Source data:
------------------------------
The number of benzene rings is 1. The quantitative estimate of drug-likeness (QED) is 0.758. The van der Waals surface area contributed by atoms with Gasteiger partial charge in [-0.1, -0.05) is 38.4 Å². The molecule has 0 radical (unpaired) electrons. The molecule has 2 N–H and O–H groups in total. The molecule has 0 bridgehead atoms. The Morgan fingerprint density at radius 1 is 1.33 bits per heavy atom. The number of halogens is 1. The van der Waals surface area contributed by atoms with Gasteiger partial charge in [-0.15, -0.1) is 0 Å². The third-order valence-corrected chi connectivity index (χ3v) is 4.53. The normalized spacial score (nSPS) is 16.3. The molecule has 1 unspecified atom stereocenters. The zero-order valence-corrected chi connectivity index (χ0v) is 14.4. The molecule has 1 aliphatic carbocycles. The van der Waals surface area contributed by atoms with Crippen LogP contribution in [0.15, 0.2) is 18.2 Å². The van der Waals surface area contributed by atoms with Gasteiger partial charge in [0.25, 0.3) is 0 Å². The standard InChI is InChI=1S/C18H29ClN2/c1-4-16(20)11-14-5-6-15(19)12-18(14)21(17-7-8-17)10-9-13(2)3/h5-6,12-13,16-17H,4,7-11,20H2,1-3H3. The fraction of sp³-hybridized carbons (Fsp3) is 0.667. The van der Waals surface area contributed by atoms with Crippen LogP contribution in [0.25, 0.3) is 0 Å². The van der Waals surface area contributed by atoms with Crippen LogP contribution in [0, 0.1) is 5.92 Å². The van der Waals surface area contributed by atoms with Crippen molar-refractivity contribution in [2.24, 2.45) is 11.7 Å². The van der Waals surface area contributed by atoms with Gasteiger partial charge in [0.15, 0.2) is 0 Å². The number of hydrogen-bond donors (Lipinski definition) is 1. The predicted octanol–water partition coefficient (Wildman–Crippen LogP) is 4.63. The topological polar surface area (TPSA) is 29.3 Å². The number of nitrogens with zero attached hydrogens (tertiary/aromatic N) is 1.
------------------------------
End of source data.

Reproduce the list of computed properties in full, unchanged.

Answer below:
The number of benzene rings is 1. The quantitative estimate of drug-likeness (QED) is 0.758. The van der Waals surface area contributed by atoms with Gasteiger partial charge in [-0.1, -0.05) is 38.4 Å². The molecule has 0 radical (unpaired) electrons. The molecule has 2 N–H and O–H groups in total. The molecule has 0 bridgehead atoms. The Morgan fingerprint density at radius 1 is 1.33 bits per heavy atom. The number of halogens is 1. The van der Waals surface area contributed by atoms with Gasteiger partial charge in [-0.15, -0.1) is 0 Å². The third-order valence-corrected chi connectivity index (χ3v) is 4.53. The normalized spacial score (nSPS) is 16.3. The molecule has 1 unspecified atom stereocenters. The zero-order valence-corrected chi connectivity index (χ0v) is 14.4. The molecule has 1 aliphatic carbocycles. The van der Waals surface area contributed by atoms with Crippen LogP contribution in [0.15, 0.2) is 18.2 Å². The van der Waals surface area contributed by atoms with Gasteiger partial charge in [0.25, 0.3) is 0 Å². The standard InChI is InChI=1S/C18H29ClN2/c1-4-16(20)11-14-5-6-15(19)12-18(14)21(17-7-8-17)10-9-13(2)3/h5-6,12-13,16-17H,4,7-11,20H2,1-3H3. The fraction of sp³-hybridized carbons (Fsp3) is 0.667. The van der Waals surface area contributed by atoms with Crippen LogP contribution in [0.25, 0.3) is 0 Å². The van der Waals surface area contributed by atoms with Crippen LogP contribution in [0, 0.1) is 5.92 Å². The van der Waals surface area contributed by atoms with Crippen molar-refractivity contribution in [2.24, 2.45) is 11.7 Å². The van der Waals surface area contributed by atoms with Gasteiger partial charge in [0.15, 0.2) is 0 Å². The number of hydrogen-bond donors (Lipinski definition) is 1. The predicted octanol–water partition coefficient (Wildman–Crippen LogP) is 4.63. The topological polar surface area (TPSA) is 29.3 Å². The number of nitrogens with zero attached hydrogens (tertiary/aromatic N) is 1.